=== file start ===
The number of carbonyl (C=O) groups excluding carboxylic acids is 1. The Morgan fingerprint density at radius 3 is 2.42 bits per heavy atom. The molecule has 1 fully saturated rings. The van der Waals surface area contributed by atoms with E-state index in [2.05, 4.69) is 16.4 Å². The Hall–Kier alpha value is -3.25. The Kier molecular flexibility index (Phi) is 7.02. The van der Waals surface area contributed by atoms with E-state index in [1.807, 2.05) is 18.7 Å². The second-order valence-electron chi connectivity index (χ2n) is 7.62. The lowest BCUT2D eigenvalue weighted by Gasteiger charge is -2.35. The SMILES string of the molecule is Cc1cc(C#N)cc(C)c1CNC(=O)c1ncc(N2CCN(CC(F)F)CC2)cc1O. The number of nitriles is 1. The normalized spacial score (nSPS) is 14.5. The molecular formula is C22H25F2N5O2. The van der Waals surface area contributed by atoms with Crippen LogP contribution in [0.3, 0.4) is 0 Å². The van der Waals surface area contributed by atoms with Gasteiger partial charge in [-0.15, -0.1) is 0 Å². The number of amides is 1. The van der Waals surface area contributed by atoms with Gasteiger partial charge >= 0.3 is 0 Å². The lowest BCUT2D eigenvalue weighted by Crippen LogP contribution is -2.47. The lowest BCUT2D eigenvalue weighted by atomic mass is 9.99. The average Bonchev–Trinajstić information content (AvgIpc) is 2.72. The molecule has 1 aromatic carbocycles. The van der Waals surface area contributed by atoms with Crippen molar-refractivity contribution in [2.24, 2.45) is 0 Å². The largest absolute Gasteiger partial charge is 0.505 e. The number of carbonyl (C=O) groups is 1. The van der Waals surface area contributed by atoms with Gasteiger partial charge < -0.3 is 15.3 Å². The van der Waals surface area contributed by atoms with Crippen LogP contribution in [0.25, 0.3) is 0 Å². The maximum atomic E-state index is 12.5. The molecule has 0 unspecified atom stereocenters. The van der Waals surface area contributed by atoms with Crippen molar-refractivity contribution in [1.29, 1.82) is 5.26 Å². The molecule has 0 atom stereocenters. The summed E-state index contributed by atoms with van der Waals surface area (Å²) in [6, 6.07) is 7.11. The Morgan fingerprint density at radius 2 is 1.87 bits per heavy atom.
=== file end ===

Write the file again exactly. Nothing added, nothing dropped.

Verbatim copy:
The number of carbonyl (C=O) groups excluding carboxylic acids is 1. The Morgan fingerprint density at radius 3 is 2.42 bits per heavy atom. The molecule has 1 fully saturated rings. The van der Waals surface area contributed by atoms with E-state index in [2.05, 4.69) is 16.4 Å². The Hall–Kier alpha value is -3.25. The Kier molecular flexibility index (Phi) is 7.02. The van der Waals surface area contributed by atoms with E-state index in [1.807, 2.05) is 18.7 Å². The second-order valence-electron chi connectivity index (χ2n) is 7.62. The lowest BCUT2D eigenvalue weighted by Gasteiger charge is -2.35. The SMILES string of the molecule is Cc1cc(C#N)cc(C)c1CNC(=O)c1ncc(N2CCN(CC(F)F)CC2)cc1O. The number of nitriles is 1. The normalized spacial score (nSPS) is 14.5. The molecular formula is C22H25F2N5O2. The van der Waals surface area contributed by atoms with Crippen LogP contribution in [0.3, 0.4) is 0 Å². The van der Waals surface area contributed by atoms with Gasteiger partial charge in [-0.15, -0.1) is 0 Å². The number of amides is 1. The van der Waals surface area contributed by atoms with Gasteiger partial charge >= 0.3 is 0 Å². The lowest BCUT2D eigenvalue weighted by Crippen LogP contribution is -2.47. The lowest BCUT2D eigenvalue weighted by atomic mass is 9.99. The average Bonchev–Trinajstić information content (AvgIpc) is 2.72. The molecule has 1 aromatic carbocycles. The van der Waals surface area contributed by atoms with Crippen molar-refractivity contribution in [2.24, 2.45) is 0 Å². The largest absolute Gasteiger partial charge is 0.505 e. The number of carbonyl (C=O) groups is 1. The van der Waals surface area contributed by atoms with Gasteiger partial charge < -0.3 is 15.3 Å². The van der Waals surface area contributed by atoms with Crippen LogP contribution in [0.25, 0.3) is 0 Å². The maximum atomic E-state index is 12.5. The molecule has 0 unspecified atom stereocenters. The van der Waals surface area contributed by atoms with Crippen molar-refractivity contribution in [1.29, 1.82) is 5.26 Å². The molecule has 0 atom stereocenters. The summed E-state index contributed by atoms with van der Waals surface area (Å²) in [6, 6.07) is 7.11. The Morgan fingerprint density at radius 2 is 1.87 bits per heavy atom.